Congenital Syphilis

By Nina Dao

Syphilis has been plaguing Europeans since the sixteenth century. This sexually transmitted disease caused by Treponema pallidum, brought on a complex venereal disease that had varying stages from primary, secondary to tertiary.[1]Before the development of antibiotics the condition was not simple to treat. Symptoms range all throughout the body but most include commonly inflammation of the skin. It affects men, women, and even children. Today syphilis can be treated by antibiotics including penicillin. However, the antibiotics can only prevent future damage from syphilis, but cannot reverse damage already done. As a result of this, it is vital to get proper treatment as soon as possible when diagnosed.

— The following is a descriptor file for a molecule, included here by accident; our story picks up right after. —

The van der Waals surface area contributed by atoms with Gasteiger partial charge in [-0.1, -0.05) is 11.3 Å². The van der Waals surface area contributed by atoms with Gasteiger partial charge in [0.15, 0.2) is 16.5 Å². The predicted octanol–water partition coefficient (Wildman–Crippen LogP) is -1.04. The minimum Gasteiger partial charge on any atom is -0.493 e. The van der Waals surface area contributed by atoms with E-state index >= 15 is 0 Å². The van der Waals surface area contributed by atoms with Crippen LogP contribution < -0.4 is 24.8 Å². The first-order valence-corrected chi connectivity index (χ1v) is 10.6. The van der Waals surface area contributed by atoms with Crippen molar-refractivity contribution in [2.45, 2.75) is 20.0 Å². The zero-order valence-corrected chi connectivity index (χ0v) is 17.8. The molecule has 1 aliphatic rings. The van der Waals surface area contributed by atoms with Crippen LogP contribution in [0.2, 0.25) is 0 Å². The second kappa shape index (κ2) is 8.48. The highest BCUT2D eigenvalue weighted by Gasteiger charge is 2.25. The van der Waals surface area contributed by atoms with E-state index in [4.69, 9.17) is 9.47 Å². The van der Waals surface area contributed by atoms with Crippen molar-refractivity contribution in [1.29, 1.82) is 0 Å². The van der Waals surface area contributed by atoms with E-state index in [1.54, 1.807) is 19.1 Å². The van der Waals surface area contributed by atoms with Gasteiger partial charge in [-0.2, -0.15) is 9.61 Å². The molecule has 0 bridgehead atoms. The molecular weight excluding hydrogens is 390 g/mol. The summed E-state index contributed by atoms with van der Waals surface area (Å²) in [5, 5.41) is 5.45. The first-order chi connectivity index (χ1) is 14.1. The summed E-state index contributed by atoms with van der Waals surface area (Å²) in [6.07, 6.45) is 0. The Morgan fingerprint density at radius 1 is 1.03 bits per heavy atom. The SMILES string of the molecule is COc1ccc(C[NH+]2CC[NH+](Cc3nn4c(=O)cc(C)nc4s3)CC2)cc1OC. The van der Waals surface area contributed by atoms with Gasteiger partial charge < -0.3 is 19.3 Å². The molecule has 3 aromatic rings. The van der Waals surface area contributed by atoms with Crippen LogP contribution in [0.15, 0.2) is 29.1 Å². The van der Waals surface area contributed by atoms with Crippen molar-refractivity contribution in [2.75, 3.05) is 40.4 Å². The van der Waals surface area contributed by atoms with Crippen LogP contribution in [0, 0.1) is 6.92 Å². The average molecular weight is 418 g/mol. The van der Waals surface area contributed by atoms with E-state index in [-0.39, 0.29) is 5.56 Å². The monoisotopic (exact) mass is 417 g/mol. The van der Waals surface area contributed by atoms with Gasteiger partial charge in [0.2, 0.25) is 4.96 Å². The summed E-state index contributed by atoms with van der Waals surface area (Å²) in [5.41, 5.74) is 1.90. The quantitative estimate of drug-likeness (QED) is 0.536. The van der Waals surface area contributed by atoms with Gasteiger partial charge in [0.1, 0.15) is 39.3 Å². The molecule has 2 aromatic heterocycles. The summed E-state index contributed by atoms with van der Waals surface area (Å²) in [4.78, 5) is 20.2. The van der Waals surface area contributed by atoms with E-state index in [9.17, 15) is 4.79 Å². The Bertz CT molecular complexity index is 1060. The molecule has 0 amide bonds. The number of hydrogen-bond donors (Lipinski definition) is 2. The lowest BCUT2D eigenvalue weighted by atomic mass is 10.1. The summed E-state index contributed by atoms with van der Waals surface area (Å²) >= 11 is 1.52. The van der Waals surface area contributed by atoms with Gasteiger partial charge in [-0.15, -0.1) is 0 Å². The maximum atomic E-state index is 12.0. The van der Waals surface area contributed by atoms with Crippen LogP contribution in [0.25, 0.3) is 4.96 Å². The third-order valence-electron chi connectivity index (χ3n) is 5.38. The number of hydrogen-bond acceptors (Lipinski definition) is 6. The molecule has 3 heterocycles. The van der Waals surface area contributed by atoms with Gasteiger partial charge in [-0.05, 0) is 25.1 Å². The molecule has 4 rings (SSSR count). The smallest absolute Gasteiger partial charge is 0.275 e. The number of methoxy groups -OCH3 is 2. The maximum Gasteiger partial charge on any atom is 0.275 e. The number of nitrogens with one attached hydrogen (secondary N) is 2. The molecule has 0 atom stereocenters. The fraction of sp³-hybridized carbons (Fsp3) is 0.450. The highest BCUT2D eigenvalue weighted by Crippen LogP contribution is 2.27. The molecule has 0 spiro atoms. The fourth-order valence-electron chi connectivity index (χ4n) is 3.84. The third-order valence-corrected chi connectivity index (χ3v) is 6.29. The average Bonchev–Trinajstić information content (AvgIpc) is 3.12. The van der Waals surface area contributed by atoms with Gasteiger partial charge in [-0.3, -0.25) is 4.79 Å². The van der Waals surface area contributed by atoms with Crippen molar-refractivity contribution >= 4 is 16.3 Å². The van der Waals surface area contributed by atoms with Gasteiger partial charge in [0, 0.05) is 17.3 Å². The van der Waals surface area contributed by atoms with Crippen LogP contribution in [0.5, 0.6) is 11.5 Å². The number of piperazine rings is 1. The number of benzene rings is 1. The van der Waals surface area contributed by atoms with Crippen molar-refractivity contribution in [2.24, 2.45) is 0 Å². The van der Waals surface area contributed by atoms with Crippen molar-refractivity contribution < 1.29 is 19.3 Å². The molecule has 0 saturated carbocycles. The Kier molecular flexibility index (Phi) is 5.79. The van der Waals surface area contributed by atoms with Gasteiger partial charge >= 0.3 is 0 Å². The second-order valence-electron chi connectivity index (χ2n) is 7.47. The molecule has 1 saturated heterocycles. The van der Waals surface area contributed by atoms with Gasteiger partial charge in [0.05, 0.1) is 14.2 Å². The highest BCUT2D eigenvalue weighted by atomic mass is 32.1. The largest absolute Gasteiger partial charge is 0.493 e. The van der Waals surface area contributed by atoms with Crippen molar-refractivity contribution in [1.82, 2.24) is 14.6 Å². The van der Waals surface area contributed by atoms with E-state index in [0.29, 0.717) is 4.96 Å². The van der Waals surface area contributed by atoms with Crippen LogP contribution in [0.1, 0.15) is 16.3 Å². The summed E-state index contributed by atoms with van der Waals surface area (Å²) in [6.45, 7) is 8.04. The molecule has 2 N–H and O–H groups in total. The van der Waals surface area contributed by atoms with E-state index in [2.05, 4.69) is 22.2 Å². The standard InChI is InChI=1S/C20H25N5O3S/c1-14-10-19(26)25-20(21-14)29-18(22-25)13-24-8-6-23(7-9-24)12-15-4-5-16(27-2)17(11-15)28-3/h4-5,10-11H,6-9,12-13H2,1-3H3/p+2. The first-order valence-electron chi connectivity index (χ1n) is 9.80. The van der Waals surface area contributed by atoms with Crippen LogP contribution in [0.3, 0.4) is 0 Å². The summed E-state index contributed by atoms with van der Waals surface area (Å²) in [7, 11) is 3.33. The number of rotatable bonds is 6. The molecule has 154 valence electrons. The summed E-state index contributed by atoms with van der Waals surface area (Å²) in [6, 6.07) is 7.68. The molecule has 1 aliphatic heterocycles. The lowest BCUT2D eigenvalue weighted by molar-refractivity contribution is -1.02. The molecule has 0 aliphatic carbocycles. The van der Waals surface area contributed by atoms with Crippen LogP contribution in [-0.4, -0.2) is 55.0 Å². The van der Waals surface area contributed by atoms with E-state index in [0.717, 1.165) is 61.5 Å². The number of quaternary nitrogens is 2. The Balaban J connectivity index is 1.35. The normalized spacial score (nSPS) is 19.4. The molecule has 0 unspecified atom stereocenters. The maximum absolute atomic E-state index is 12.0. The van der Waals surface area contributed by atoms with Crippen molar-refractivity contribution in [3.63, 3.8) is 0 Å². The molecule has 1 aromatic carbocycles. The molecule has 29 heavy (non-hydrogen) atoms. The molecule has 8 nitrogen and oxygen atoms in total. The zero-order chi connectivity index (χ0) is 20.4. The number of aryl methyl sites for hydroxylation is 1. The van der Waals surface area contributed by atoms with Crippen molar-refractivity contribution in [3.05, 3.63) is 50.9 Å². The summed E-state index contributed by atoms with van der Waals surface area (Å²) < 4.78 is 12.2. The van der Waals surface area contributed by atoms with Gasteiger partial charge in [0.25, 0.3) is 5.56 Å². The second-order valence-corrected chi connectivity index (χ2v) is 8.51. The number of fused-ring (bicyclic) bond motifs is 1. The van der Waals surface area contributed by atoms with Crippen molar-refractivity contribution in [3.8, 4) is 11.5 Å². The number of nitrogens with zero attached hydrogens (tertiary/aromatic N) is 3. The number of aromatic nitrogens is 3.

Syphilis is a chronic bacterial infection that is typically spread by sexual contact, but it can be spread through pregnancy or by birth from the mother to the child. The child has a higher risk of getting the same disease if the mother herself has it but leaves it untreated or is unaware she has the disease. Studies have shown that the first 4 years after contracting syphilis, a pregnant woman who has no treatment has a chance of 70 percent or higher of transmitting the bacterium Treponema pallidum to her baby, which can cause congenital syphilis.[2]Symptoms of congenital syphilis can appear any time from three to fourteen weeks old to as late as five years old. Some common symptoms include inflammation and hardening of the umbilical cord, rash, fever, low birth weight, anemia, aseptic meningitis, and more. If the patient is infected early, symptoms might not show immediately. Symptoms of the disease caught later in life may include bone pain, nerve deafness, retinitis pigmentosa and more. Symptoms for congenital syphilis appear unpredictably anywhere between the stated ages and can remain undiagnosed until adulthood.